Recognizing the need for specific guidelines for governing group insolvency in India, the Insolvency and Bankruptcy Board of India[4] constituted a working group[5] in the year 2019, to draft measures to govern the corporate group insolvency framework in India. The WG presented its report with the imperative to define the concept of group as the companies including the holding, subsidiary, and associate companies with the flexibility to apply it on a case-by-case analysis. This definition was also suggested to include other groups like trusts and partnerships to be made inclusive into the group companies’ definition. The resolution professional appointed to carry out the insolvency proceedings must be one person for the corporate entities rather than diversifying the individuals according to the number of companies distributed. The time within which the insolvency proceedings were to be concluded was suggested to be within 420 days.[6] While expanding the report to cross border insolvency regime, the alignment of both the domestic and the foreign entities is suggested taking into consideration the substantive consolidation of the corporate group in question.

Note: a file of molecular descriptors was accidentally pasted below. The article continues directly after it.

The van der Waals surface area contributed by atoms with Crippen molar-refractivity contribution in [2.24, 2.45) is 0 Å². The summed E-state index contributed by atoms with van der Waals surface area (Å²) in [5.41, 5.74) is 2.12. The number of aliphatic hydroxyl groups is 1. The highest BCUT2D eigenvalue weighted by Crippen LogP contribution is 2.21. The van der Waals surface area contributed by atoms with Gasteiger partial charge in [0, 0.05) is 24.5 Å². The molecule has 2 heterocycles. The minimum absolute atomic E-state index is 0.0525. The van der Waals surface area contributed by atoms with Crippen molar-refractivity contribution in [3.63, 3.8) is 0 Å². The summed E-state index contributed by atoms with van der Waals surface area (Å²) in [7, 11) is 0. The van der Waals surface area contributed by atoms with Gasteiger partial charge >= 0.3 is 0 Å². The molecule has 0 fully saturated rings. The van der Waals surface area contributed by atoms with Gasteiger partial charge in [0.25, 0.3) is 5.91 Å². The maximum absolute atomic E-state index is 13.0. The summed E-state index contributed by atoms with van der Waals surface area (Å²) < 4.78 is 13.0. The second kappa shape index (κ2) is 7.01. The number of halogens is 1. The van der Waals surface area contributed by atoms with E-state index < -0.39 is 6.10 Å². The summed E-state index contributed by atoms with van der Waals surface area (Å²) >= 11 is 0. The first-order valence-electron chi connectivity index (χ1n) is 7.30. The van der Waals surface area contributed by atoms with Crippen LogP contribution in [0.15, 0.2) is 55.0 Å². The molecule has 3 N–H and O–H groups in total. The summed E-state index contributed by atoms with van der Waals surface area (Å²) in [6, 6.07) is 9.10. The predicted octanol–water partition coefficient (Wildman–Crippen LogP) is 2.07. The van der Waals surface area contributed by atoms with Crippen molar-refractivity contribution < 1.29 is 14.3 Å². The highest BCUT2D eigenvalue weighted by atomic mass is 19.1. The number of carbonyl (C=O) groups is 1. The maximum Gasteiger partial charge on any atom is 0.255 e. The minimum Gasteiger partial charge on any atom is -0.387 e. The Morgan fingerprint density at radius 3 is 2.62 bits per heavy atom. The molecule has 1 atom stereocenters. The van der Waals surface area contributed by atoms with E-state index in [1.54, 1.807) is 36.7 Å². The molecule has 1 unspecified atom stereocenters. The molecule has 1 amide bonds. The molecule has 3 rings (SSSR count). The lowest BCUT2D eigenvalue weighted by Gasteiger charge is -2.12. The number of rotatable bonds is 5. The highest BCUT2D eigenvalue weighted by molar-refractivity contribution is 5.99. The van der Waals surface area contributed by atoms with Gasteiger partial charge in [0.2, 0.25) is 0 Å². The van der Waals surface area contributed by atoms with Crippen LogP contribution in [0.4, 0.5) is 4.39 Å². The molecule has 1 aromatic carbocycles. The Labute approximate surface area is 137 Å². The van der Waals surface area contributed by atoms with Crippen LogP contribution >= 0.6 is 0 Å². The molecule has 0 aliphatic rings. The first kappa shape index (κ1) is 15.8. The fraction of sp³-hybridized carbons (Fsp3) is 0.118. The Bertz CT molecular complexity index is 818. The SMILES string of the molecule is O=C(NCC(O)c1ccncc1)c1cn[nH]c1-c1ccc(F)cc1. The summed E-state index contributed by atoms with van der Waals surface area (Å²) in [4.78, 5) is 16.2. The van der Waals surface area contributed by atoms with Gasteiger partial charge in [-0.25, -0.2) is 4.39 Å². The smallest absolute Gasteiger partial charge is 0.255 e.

The take of the Supreme Court and the National Company Law Tribunal along with the Appellate Tribunal sets a major ground for the group insolvency process to be developed in the Indian Legal landscape. While considering the issues in various cases, determining the assets and the liabilities of the companies involved in the insolvency initiation while determining the link for appropriation between the holding companies, subsidiary companies, and associate companies poses a challenge before the courts. The Indian courts have developed a yardstick in various judicial precedents in consonance with the US and UK[7] jurisprudence to determine the combinations of claims in the event of default, preparation of the resolution plan, the appointment of an insolvency professional, calculation of the group as a single economic entity, etc.


Videocon Case